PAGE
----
BEGALA: Pooty-poot.

CARLSON: If he says no, we can't (UNINTELLIGIBLE). That's the position you're taking; you stick with it.

America knows Dr. Scott Hitt best as the head of President Clinton's AIDS Advisory Council. Some of Dr. Hitt's patients know him best as the man who molested them. After at least two patients complained about sexual overtures in the examining room, Dr. Hitt admitted that he had in fact done, quote, "things I regret." But Dr. Hitt had an excuse -- colon cancer. Although it's not known to affect the brain, Dr. Hitt contends that the cancer in his colon somehow impaired his judgment, causing him to molest his patients. California medical board has not responded to the explanation, though an attorney says it does break new military ground. Convicts around the country revising their legal strategies accordingly. From his prison cell in California, Charles Manson has announced he's planning a new appeal, based on the fact the has had, quote, "really bad eczema" for decades.

BEGALA: Talk about your pains in the butt.

Just when you thought that reality TV couldn't go any further, a group of filmmakers, including R.J. Cutler, who made "The War Room," has begun a two-year effort to find something even better than the next American idol. That would be the next American president. The new reality show will comb the country looking for the next Abe Lincoln to run in the 2004 presidential election. President Bush is rumored to be interested in applying, but only if his daddy gets to pick the judges. After all, that's how he became president in the first place.

CARLSON: You know, it's interesting. It turns out that television producers did pick the likely Democratic nominee in 2004, John Edwards.

BEGALA: Is that right?

CARLSON: Yes, that's absolutely right. And you wondered how he got there.

In international news tonight, a high profile dust-up over remarks made by a German official. Earlier this week, the German minister of justice, Herta Daeubler-Gmelin gave a speech in which she attacked the American president, George W. Bush. Bush's plans to oppose Saddam Hussein, she said, is very much like something Adolf Hitler would have done. The slur was quickly condemned by White House spokesman Ari Fleischer, who called it "outrageous."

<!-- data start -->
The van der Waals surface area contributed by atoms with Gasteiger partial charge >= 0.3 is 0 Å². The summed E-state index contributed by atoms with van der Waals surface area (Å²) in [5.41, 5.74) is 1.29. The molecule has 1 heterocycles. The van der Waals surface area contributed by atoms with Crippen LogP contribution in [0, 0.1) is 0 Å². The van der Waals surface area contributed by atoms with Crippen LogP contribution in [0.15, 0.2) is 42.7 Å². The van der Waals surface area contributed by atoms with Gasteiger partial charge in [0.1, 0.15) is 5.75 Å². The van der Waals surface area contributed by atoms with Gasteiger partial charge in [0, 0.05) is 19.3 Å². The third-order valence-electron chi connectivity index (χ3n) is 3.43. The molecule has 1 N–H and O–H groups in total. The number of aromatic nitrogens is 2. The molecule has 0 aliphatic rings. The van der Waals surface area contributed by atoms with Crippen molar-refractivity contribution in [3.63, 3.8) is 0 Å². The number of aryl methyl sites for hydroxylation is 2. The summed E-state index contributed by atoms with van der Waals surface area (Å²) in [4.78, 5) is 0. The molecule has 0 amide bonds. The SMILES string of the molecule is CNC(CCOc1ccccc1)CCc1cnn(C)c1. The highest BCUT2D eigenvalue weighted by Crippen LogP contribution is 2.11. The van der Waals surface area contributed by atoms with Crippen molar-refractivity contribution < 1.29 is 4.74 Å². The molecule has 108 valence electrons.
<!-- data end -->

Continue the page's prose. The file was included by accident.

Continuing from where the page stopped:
Off the record, State Department officials say this remarks violates an agreement struck between the U.S. and German governments almost 60 years ago. Under the terms of that agreement, German politicians keep their sillier opinions to themselves. And in turn, the U.S. pretends that Germany is a pleasant, friendly place that did not cause two world wars, give birth to fascism or commit genocide. But that's all changing. Tonight, the White House is said to be considering telling the truth. And I hope it does.

BEGALA: It's an outrageous statement to make about our president, you're right.

CARLSON: From Germany, it's doubly outrageous. How dare they.

BEGALA: But it shows how discredited he's become in the eyes of most of the free democratic world.

CARLSON: Isn't it great -- the German government compares him to Hitler and it's his fault? That's your position?

BEGALA: You know, the German chancellor is going to win reelection because he's the most anti-Bush person in Europe. What does that tell us? CARLSON: Well, that's the problem of the German people, not ours. We shouldn't put up with that for a second.

The Bush administration today outlined an aggressive new national security strategy. The administration says the U.S. needs to adapt its military forces to prepare for preemptive action against terrorists and hostile states. In other words, hit them before they hit us with weapons of mass destruction. But even if the Bush doctrine someday takes its place alongside the Monroe doctrine, what would it do to bring peace in the Middle East tonight?

In the CROSSFIRE, "New York Observer" columnist Joe Conason, who's in our New York bureau. With us here in Washington is former RNC communications director Cliff May.